Friday, January 15, 2010

IMSS - The "Public Option" in Mexico (Days 3,4,&5)

Day 3 - Back to the German Consulate (and a gamble)
Tuesday saw us returning to the German Consulate to pick up Indra's translated and certified birth certificate.  When we had visited before, Magdalena, who helped Indra, also offered to translate and certify my birth certificate as well.  Not being German, I politely declined.  Instead I contacted several of the translators from the list provided by the U.S. Consulate, and attempted a few phone calls, but no one seemed too anxious to assist me.  So Tuesday, I decided to take Magdalena up on her offer.

Of course the "gamble" was going to be submitting a birth certificate from the U.S. bearing the official seal of Germany.  It was Magdalena who suggested that as long as it had a seal and looked official, that would suffice.  She did the translation on the spot, the consul certified it, and I left with this:

Singing, Deutschland My Deutschland, we headed home, fairly confident that the next day we'd be welcomed with open arms at the IMSS office.

Day 4 -IMSS North Office and an unpleasant surprise.

On Wednesday morning we headed back to the IMSS North intake office to present our credentials.  Alejandro, whom we had met on our first trip, recognized us and told us he hoped we weren't upset with him for making us go back and get the translated birth certificates.  Of course we weren't, we assured him.  We understand the difference between rules and those who have to enforce them.
We got our number and sat down to wait:

So we waited, eyes cast up at the flat panel screens, waiting for our number to be called.  About 45 minutes later, it was.  Window #7.  We told the man at the window what we were up to and he was confused over the fact that although we share the same address, we are not married.  He was blunting attempts by us to present our hard-earned paperwork and then his eyes brightened.  At the IMSS North office, they handle only applicants who live in Merida.  Residents of other cities in the state need to go to the IMSS South intake office.  See ya, folks.
This is another example of not relying on everything you read on the web.  In this case the information was posted, very recently, by a company in Merida which charges expatriates to assist them with such things, that either IMSS North or IMSS South office would process anyone.  Before we left, we were each given a form to list our medical histories which is also required.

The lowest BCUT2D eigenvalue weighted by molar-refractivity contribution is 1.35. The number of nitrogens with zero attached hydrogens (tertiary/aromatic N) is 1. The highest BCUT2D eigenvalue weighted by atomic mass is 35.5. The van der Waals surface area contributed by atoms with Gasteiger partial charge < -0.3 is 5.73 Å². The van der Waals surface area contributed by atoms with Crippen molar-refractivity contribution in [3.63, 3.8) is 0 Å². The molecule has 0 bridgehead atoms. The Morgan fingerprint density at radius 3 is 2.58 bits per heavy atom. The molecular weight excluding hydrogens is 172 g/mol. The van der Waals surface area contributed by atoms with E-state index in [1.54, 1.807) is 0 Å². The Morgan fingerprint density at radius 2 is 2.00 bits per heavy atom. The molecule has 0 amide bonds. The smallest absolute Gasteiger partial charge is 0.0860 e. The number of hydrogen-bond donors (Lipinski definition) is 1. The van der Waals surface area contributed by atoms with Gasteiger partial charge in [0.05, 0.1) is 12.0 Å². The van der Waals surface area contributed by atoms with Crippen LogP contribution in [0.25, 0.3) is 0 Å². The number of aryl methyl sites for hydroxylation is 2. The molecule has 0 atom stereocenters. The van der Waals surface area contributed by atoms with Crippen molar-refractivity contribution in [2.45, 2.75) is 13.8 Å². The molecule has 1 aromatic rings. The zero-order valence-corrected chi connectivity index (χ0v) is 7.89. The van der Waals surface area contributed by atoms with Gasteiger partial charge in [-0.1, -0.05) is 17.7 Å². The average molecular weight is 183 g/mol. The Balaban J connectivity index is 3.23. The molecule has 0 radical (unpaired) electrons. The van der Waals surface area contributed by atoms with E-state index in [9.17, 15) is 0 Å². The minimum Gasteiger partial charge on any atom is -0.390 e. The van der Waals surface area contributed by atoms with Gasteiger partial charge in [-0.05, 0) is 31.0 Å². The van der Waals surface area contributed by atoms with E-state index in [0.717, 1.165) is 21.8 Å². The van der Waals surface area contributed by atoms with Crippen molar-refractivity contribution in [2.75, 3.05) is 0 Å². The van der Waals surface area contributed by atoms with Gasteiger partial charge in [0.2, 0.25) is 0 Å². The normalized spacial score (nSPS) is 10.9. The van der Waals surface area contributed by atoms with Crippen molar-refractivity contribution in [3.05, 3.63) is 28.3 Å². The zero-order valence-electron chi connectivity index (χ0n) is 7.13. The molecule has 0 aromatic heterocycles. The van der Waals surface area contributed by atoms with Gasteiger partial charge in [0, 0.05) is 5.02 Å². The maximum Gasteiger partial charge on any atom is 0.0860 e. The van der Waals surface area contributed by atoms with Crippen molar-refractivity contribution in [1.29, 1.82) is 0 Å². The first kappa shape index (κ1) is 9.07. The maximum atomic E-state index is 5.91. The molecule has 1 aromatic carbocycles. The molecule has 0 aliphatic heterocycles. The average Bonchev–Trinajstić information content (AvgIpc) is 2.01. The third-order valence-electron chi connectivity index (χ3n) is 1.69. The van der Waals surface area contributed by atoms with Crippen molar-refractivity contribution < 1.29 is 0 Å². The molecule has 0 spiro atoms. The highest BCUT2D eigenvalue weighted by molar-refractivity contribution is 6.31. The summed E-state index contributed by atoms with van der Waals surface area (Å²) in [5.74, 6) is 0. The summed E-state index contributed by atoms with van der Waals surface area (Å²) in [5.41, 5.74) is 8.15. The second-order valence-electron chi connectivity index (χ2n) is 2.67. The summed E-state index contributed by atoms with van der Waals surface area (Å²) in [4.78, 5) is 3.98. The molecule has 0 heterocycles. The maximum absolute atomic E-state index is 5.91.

A few words about T.I.M.

If you are moving to, or planning on moving to Mexico, be prepared to roll with the punches.  By example:  Last week I took a couple of our outdoor chairs to a local carpenter for some repair work.  He assured me that they would be ready the next day. The next day came, I went back, and the chairs had not been touched.  "Tomorrow at 6 p.m.", he told me.  So the next day I went back and still the chairs were not ready.  "Tomorrow for sure", he assured me.  We went back today and they were done.  Now, in the States, such customer service would be met by red-faced, screaming anger at the least by many; at the most, it would be a trip to Judge Judy for a sarcastic tongue lashing.
But here, you learn to just look at each other and say, "T.I.M".  Translation, "This Is Mexico."  Much better for the blood pressure. 

So it was at IMSS North.

DAY 5 - IMSS South and Success!!

IMSS South was a fair distance from Progreso and, according to the map, the easiest way to get there was via the Periferico, a freeway that more or less circles the city.
If you're going, take the Calle 42 exit.  IMSS South is directly across from a very large military base.  As you approach it, there is a side street on the south side and this is where we found the office.

"Sur" meaning south.
We checked in at the reception desk, told them what we were up to, and were promptly handed another one of these:

So far, so good.  We took our seats, (which are quite comfortable, by the way) and let our gaze drift to the trusty flat panel...

Please note that the notification is in English.  Believe me when I tell you, this is the only thing you will see in English here.  Or at most government offices for that matter.  Mexico's attitude is, "You live here, learn the language!"  No coddling. bilingual nonsense here.  Difficult?  You bet.  That's why Indra and I are attending Spanish classes twice a week.
The place was crowded, just like the other office, but the efficiency is remarkable and the seating was seldom half-full.

Our number was called in about 20 minutes and we were again directed to Window 7.  Fortunately last night Indra took the time to carefully arrange all of our copied documents into two folders to facilitate things with a minimum of clutter on the counter.  At the window, the woman in charge proceeded to fire off a string of questions in Spanish and began to look at our folders.  Noticing our slack-jawed looks of confusion, she called down a young man named Israel Cantos who became our angel.  He spoke pretty good English and it turned out the same confusion over our living arrangement was causing a problem here.  He explained to the woman the situation, and in a few minutes he told me that we would each need to write a letter explaining our sharing the same address without God and the Church's blessing.  Or something to that effect.